I have been traveling around Europe since late October. Alaska greeted me with bone chilling cold as I exited the airport terminal on Sunday. As I write this blog, the temperature at my house sits at a balmy -7 F (-21 C for everybody but the USA). It has been cold most of the time I was gone.
This got me wondering about the Arctic Ice Sheet. So I wondered over to the National Snow and Ice Data Center and took a look. The Ice sheet is growing at a surprisingly rapid rate. The site has lots of information about the Polar Ice Cap.
When looking at this data it is helpful if you ignore the 1979-2000 average data presented in grey. Virtually all summer data in recent years is outside the grey area which is supposed to cover 95% of all data. The grey data set is an object lessen of poor statistical analysis. The aforementioned website has an interactive chart with better data that displays averages and standard deviations for the entire data set, but it doesn’t transfer well, so I used this one.
2012 was a big year for summer melt….and so far it has been a big winter for ice building. Summer data appears to vary wildly, while the winter data is much more stable. This is likely to continue due the the nature of sea ice. First year sea ice has a higher salt content than ice that has been in the Arctic for a while. This higher salt content makes it melt more rapidly than ice that is older. And there’s been lots of first year ice in the data set since 2007.
People searching for benefits of global warming talk about the shorter shipping routes the Arctic represents. Environmentalist worry about Polar Bear habitat and excess rain and snow in Europe. Yep, they are going to happen….but you better be quick. Summer is an extremely short season and winter seems to last forever.
So far at least, the changes seen for most of the year have been relatively small when compared to the wild variation seen in summer. If and when the Arctic gets a cold summer following a cold winter, then we will have more second year ice…and the ice will become more stable. But until then the ice will continue to show wild swings in summer. It really is more a measurement of past warming, and less so a warning flag of future warming.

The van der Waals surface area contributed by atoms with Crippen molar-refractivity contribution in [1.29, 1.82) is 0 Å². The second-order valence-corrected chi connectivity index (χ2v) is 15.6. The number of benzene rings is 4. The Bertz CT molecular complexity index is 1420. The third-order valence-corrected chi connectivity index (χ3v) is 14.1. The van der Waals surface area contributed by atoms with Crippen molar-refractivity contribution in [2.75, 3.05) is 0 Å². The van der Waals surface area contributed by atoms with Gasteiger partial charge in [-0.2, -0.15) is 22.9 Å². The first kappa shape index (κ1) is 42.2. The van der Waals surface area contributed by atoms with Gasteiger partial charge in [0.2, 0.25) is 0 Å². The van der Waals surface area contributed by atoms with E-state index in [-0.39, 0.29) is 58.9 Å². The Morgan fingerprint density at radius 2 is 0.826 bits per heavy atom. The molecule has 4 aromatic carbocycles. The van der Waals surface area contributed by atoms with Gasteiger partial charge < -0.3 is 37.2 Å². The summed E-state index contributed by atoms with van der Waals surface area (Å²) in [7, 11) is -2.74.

But is it? Recent studies argue that yes the ice melts faster when it is warm, but it also is impacted by pollution. Air pollution discolors the ice, making is slightly less white, which helps it absorb sunlight in summer. So maybe it’s a marker for air pollution. Either way first year sea ice is more a marker of past woes and less a predictor of future woes.
If the trend of a warmer more polluted world continues then the summer ice free area will probably expand. This is not a new experience for the Arctic. 130,000 years ago the Arctic was much warmer than it is today and it is widely believed that there was less ice then than we have now. And 20,000 years later it was much colder.
But this analysis is probably too simplistic too. If the ice free period expands, then snowfall in the Arctic will likely increase too, which could bring on a new ice age cold period. Or maybe not.
The current climate cycle for the earth is 2.5 million years old. Any effort to predict long term trends using a 35 year data base is more than a bit speculative. Talk about wild extrapolation. It is virtually impossible to identify a trend in a 2.5 million year system using a 35 year data base that is more reactive than predictive.
Well. What happens next? I don’t know. Time will tell.